Culture is a vexed concept within anthropology. From their earliest studies, anthropologists have often noted the emotional attachment of people to their customs, even in cases where this loyalty can make for problems. Do anthropologists now suffer the same kind of disability with respect to their continuing emotional attachment to the concept of culture?
This book considers the state of the culture concept in anthropology and finds fault with a ‘love it or leave it' attitude. Rather than pledging undying allegiance or summarily dismissing it, the volume argues that anthropology can continue with or without a concept of culture, depending on the research questions being asked, and, furthermore, that when culture is retained, no single definition of it is practical or necessary.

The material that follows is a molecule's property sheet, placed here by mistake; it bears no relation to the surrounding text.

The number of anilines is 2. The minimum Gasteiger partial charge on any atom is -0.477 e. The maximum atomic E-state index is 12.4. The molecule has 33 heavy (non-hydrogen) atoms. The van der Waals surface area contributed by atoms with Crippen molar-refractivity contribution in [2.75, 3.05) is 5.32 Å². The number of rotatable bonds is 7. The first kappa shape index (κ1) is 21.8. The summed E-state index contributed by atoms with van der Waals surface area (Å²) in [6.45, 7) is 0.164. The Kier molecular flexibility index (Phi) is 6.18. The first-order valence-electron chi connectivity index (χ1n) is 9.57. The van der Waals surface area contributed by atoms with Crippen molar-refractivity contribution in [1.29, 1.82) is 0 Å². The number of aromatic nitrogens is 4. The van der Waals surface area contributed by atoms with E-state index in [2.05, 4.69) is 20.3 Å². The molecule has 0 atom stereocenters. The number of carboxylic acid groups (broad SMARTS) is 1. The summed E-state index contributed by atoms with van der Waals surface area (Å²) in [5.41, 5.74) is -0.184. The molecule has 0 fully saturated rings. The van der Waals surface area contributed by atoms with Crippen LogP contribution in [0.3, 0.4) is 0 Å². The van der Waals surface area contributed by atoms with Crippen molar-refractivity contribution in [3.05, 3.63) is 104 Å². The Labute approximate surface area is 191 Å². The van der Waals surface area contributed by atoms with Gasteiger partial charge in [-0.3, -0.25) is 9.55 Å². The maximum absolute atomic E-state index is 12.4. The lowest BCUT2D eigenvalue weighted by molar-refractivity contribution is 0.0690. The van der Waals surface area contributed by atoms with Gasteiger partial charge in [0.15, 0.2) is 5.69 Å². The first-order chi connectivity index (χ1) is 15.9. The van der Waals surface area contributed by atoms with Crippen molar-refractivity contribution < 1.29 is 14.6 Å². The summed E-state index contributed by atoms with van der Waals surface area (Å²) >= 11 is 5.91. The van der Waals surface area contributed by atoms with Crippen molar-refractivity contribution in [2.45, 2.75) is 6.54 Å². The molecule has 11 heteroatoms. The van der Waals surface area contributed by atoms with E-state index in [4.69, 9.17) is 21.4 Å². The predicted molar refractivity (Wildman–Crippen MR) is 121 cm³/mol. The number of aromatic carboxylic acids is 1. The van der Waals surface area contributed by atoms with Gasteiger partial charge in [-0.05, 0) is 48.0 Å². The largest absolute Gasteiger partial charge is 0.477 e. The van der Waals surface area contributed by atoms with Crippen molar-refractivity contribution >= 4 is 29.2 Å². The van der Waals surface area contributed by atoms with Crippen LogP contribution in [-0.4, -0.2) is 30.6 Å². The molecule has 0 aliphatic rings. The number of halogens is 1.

Offering sensible solutions to a topic of hot debate, this book will be essential reading for anyone seeking to learn what a concept of culture can offer anthropology, and what anthropology can offer the concept of culture.
|Series:||Wenner-Gren International Symposium Series|
|Product dimensions:||6.14(w) x 9.21(h) x 0.70(d)|
About the Author
Edited by Richard G. Fox, President, Wenner-Gren Foundation, New York and Barbara J. King, Professor for Teaching Excellence, College of William and Mary.